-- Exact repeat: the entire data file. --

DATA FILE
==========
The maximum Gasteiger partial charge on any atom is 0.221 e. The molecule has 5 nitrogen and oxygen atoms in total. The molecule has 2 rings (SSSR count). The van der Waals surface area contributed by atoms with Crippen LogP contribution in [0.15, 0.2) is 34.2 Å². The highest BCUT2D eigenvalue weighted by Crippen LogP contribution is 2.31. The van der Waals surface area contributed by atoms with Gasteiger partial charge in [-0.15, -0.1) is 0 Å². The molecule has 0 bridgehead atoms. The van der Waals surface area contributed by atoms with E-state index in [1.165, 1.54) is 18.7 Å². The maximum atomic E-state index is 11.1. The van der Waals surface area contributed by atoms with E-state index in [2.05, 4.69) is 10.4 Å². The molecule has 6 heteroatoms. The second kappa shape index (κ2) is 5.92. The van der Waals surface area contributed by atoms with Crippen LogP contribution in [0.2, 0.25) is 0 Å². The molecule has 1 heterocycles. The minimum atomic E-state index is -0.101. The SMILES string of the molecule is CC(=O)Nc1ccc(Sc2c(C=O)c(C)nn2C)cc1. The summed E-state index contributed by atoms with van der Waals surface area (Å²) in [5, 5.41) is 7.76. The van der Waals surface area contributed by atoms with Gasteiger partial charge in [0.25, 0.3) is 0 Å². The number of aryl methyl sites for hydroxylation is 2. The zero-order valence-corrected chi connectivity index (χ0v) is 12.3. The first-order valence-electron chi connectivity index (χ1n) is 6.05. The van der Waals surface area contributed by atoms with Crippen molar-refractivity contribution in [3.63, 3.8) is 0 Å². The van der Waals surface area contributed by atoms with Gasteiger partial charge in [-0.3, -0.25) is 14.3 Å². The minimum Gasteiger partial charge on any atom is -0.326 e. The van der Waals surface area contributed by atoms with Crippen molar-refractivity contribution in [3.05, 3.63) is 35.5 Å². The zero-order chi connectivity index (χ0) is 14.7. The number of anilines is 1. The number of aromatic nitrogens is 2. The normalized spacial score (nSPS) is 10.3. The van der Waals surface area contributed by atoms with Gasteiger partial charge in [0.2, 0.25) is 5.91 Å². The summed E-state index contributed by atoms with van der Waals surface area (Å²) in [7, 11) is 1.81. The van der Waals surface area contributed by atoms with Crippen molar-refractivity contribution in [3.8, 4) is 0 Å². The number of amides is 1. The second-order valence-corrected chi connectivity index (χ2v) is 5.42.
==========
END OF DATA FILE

The maximum Gasteiger partial charge on any atom is 0.221 e. The molecule has 5 nitrogen and oxygen atoms in total. The molecule has 2 rings (SSSR count). The van der Waals surface area contributed by atoms with Crippen LogP contribution in [0.15, 0.2) is 34.2 Å². The highest BCUT2D eigenvalue weighted by Crippen LogP contribution is 2.31. The van der Waals surface area contributed by atoms with Gasteiger partial charge in [-0.15, -0.1) is 0 Å². The molecule has 0 bridgehead atoms. The van der Waals surface area contributed by atoms with E-state index in [1.165, 1.54) is 18.7 Å². The maximum atomic E-state index is 11.1. The van der Waals surface area contributed by atoms with E-state index in [2.05, 4.69) is 10.4 Å². The molecule has 6 heteroatoms. The second kappa shape index (κ2) is 5.92. The van der Waals surface area contributed by atoms with Crippen LogP contribution in [0.2, 0.25) is 0 Å². The molecule has 1 heterocycles. The minimum atomic E-state index is -0.101. The SMILES string of the molecule is CC(=O)Nc1ccc(Sc2c(C=O)c(C)nn2C)cc1. The summed E-state index contributed by atoms with van der Waals surface area (Å²) in [5, 5.41) is 7.76. The van der Waals surface area contributed by atoms with Gasteiger partial charge in [0.25, 0.3) is 0 Å². The number of aryl methyl sites for hydroxylation is 2. The zero-order valence-corrected chi connectivity index (χ0v) is 12.3. The first-order valence-electron chi connectivity index (χ1n) is 6.05. The van der Waals surface area contributed by atoms with Crippen molar-refractivity contribution in [3.63, 3.8) is 0 Å². The van der Waals surface area contributed by atoms with Gasteiger partial charge in [-0.3, -0.25) is 14.3 Å². The minimum Gasteiger partial charge on any atom is -0.326 e. The van der Waals surface area contributed by atoms with Crippen molar-refractivity contribution in [3.05, 3.63) is 35.5 Å². The zero-order chi connectivity index (χ0) is 14.7. The number of anilines is 1. The number of aromatic nitrogens is 2. The normalized spacial score (nSPS) is 10.3. The van der Waals surface area contributed by atoms with Gasteiger partial charge in [0.2, 0.25) is 5.91 Å². The summed E-state index contributed by atoms with van der Waals surface area (Å²) in [7, 11) is 1.81. The van der Waals surface area contributed by atoms with Crippen molar-refractivity contribution in [3.8, 4) is 0 Å². The number of amides is 1. The second-order valence-corrected chi connectivity index (χ2v) is 5.42.